According to reports from the Wall Street Journal, Twitter is to start taking bids for its business this week. In what could amount to a $20 billion or more social media buy, the biggest names in tech have all been put forward to the rumour mill as potential buyers.
According to Recode and CNBC reports, Google, Apple and Disney have already pulled out of the race – a race in which every big name from media, telecoms and tech are seemingly being lined up for.
However, it must be noted that Twitter is not officially for sale, with no acquisition guaranteed even though the company is reportedly set to accept bids. As Twitter pushes for a 2017 sale, CBR runs down the 5 possible companies who could make a bid for Larry the bird.
Salesforce has already lost in one bid for a social media company, losing out to Microsoft in a deal reported to be worth $26bn. Having already called on EU regulators to investigate Microsoft’s acquisition of LinkedIn, the cloud computing giant may be looking to get its fill of data elsewhere.
Although Twitter has faced criticism regarding revenues and monetisation throughout its short history, Salesforce may be attracted to its 300 million + active monthly users – a key selling point, illustrated nicely by CEO Marc Benioff who this week said that ‘data is the currency in software’s new world order.’ Other key Salesforce execs have also publicly spoken about the potential deal as being a wise buy, with digital head Vala Afshar tweeting:
Salesforce seem like a good bet to go after Twitter – we know they have deep pockets and that they were already in the market for a social media platform. Although CEO Benioff did downplay his interest in Twitter when talking to CNBC, he did say that ‘it’s in our interest to look at everything.’
Facebook would not be on completely new ground if they went for Twitter. Mark Zuckerberg has tried and failed to buy the company, not once, but twice.
Many share the opinion that Facebook has tried and failed to imitate Twitter, with Zuckerberg maybe considering a big acquisition rather than another future failure.
Then there is an element of keeping Twitter within a social media company – Facebook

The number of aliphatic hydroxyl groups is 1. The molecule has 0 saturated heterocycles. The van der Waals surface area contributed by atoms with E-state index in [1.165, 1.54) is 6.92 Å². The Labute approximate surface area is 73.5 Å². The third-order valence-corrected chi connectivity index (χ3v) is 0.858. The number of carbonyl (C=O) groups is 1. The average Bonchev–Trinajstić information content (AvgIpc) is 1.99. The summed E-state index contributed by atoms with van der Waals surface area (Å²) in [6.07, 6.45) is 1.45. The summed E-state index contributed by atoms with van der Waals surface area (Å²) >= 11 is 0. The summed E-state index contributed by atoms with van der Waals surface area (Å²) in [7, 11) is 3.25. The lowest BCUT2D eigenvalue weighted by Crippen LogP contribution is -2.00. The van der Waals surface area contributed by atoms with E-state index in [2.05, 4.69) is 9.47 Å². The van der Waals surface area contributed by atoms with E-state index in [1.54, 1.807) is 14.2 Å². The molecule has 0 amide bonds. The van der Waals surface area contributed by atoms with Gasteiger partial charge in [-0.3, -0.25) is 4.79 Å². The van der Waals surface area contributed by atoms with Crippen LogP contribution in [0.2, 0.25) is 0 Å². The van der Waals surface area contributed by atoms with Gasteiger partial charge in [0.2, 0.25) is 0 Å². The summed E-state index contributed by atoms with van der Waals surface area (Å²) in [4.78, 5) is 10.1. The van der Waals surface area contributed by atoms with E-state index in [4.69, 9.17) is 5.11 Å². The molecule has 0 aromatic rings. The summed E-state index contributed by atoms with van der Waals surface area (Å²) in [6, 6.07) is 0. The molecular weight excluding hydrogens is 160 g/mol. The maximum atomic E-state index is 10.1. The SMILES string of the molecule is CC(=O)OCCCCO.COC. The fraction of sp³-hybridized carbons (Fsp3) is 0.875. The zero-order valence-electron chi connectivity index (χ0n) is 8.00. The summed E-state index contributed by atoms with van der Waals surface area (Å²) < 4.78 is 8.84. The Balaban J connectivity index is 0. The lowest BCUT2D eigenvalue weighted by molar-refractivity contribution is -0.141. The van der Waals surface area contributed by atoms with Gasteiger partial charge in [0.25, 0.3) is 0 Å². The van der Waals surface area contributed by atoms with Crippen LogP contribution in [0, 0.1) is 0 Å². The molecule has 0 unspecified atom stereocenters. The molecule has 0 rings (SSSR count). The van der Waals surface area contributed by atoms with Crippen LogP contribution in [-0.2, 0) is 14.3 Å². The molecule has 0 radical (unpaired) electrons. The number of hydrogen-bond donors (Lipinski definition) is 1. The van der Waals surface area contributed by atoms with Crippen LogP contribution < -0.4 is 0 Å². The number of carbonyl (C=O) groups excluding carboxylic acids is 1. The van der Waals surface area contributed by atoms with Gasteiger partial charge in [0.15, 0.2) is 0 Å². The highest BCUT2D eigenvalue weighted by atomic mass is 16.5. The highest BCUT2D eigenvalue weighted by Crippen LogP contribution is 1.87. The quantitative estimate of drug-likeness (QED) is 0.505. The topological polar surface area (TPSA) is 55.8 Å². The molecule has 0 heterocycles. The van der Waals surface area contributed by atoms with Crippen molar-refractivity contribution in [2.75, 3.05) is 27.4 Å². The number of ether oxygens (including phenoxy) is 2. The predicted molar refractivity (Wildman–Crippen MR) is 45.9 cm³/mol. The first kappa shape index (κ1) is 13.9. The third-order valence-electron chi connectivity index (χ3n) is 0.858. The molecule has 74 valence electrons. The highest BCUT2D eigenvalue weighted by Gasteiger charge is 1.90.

knows the pitfalls and challenges of social media so would be able to pick up Twitter running. Twitter could easily integrate with the Facebook app portfolio, with Instagram and Messenger proving that the two platforms could exist separately and work.
A Twitter acquisition for Facebook would also be a great strategic buy – the blue bird enables global interaction and conversation, while Facebook has kept the invite-only, local feel from when it first launched.
For Facebook, a Twitter buy would be more of a strategic move, with a marrying of platforms which could potentially create a tweeting, liking, social media giant. However, with Google and Apple reportedly pulling out of the running, many expect Facebook to follow suit.
The Wild Cards
Microsoft has the money, but it has already spent a huge amount of cash on LinkedIn – $26bn to be exact. However, if Microsoft wanted to fill its boots with data, then LinkedIn and Twitter would provide an unparalleled amount of data. However, Microsoft has already spent big and will be busy moving forward with LinkedIn.
Amazon could shock the industry if it went for the blue bird – the question is, what would Amazon do with it? Amazon could let customers integrate their social and e-commerce experience, or connect Twitter to its media delivery services. However, Amazon is firmly in retail and AWS – it seems a long shot, even though the company fulfils the criteria of having a big enough bank balance and thirst for data.